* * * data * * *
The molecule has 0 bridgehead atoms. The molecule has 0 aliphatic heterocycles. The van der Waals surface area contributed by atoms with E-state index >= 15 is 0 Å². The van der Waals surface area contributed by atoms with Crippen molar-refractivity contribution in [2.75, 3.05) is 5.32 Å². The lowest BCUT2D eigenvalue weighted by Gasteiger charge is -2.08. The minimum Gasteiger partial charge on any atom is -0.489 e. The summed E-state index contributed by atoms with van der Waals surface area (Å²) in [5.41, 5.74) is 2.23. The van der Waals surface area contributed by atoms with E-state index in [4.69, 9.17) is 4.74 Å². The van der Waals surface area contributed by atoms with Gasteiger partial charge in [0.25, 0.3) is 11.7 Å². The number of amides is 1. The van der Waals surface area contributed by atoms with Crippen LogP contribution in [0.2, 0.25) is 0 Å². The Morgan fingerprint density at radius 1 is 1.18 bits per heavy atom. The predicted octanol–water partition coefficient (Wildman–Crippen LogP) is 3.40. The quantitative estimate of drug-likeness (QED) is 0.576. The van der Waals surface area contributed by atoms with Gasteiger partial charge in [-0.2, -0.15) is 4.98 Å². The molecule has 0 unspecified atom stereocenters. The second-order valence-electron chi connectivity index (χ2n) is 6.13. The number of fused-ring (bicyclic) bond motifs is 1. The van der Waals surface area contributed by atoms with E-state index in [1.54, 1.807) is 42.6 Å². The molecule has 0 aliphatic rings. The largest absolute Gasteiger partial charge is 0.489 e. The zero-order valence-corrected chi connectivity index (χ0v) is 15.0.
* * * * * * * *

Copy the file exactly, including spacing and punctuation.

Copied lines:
The molecule has 0 bridgehead atoms. The molecule has 0 aliphatic heterocycles. The van der Waals surface area contributed by atoms with E-state index >= 15 is 0 Å². The van der Waals surface area contributed by atoms with Crippen molar-refractivity contribution in [2.75, 3.05) is 5.32 Å². The lowest BCUT2D eigenvalue weighted by Gasteiger charge is -2.08. The minimum Gasteiger partial charge on any atom is -0.489 e. The summed E-state index contributed by atoms with van der Waals surface area (Å²) in [5.41, 5.74) is 2.23. The van der Waals surface area contributed by atoms with E-state index in [4.69, 9.17) is 4.74 Å². The van der Waals surface area contributed by atoms with Gasteiger partial charge in [0.25, 0.3) is 11.7 Å². The number of amides is 1. The van der Waals surface area contributed by atoms with Crippen LogP contribution in [0.2, 0.25) is 0 Å². The Morgan fingerprint density at radius 1 is 1.18 bits per heavy atom. The predicted octanol–water partition coefficient (Wildman–Crippen LogP) is 3.40. The quantitative estimate of drug-likeness (QED) is 0.576. The van der Waals surface area contributed by atoms with Gasteiger partial charge in [-0.2, -0.15) is 4.98 Å². The molecule has 0 unspecified atom stereocenters. The second-order valence-electron chi connectivity index (χ2n) is 6.13. The number of fused-ring (bicyclic) bond motifs is 1. The van der Waals surface area contributed by atoms with E-state index in [1.54, 1.807) is 42.6 Å². The molecule has 0 aliphatic rings. The largest absolute Gasteiger partial charge is 0.489 e. The zero-order valence-corrected chi connectivity index (χ0v) is 15.0.